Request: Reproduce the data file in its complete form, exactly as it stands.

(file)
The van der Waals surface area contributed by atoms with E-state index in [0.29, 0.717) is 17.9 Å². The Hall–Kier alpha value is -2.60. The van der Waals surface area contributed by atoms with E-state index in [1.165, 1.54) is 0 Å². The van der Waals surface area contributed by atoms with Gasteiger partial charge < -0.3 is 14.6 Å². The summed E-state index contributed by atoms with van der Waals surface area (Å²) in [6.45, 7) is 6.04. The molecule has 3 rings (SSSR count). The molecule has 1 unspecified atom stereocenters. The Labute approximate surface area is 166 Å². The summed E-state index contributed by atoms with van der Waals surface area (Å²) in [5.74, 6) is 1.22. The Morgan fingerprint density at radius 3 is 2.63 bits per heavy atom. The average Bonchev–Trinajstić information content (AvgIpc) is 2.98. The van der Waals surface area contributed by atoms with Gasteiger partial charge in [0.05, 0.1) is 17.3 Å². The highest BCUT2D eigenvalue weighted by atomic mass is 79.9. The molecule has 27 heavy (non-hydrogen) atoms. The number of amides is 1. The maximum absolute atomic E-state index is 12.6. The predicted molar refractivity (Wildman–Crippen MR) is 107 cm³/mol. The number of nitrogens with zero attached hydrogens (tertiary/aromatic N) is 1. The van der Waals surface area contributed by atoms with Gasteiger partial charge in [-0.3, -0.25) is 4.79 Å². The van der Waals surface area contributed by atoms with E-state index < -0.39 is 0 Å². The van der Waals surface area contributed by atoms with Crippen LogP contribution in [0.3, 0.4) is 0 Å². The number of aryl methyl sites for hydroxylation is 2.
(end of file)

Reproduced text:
The van der Waals surface area contributed by atoms with E-state index in [0.29, 0.717) is 17.9 Å². The Hall–Kier alpha value is -2.60. The van der Waals surface area contributed by atoms with E-state index in [1.165, 1.54) is 0 Å². The van der Waals surface area contributed by atoms with Gasteiger partial charge < -0.3 is 14.6 Å². The summed E-state index contributed by atoms with van der Waals surface area (Å²) in [6.45, 7) is 6.04. The molecule has 3 rings (SSSR count). The molecule has 1 unspecified atom stereocenters. The Labute approximate surface area is 166 Å². The summed E-state index contributed by atoms with van der Waals surface area (Å²) in [5.74, 6) is 1.22. The Morgan fingerprint density at radius 3 is 2.63 bits per heavy atom. The average Bonchev–Trinajstić information content (AvgIpc) is 2.98. The van der Waals surface area contributed by atoms with Gasteiger partial charge in [0.05, 0.1) is 17.3 Å². The highest BCUT2D eigenvalue weighted by atomic mass is 79.9. The molecule has 27 heavy (non-hydrogen) atoms. The number of amides is 1. The maximum absolute atomic E-state index is 12.6. The predicted molar refractivity (Wildman–Crippen MR) is 107 cm³/mol. The number of nitrogens with zero attached hydrogens (tertiary/aromatic N) is 1. The van der Waals surface area contributed by atoms with Gasteiger partial charge in [-0.3, -0.25) is 4.79 Å². The van der Waals surface area contributed by atoms with E-state index < -0.39 is 0 Å². The van der Waals surface area contributed by atoms with Crippen LogP contribution in [0.3, 0.4) is 0 Å². The number of aryl methyl sites for hydroxylation is 2.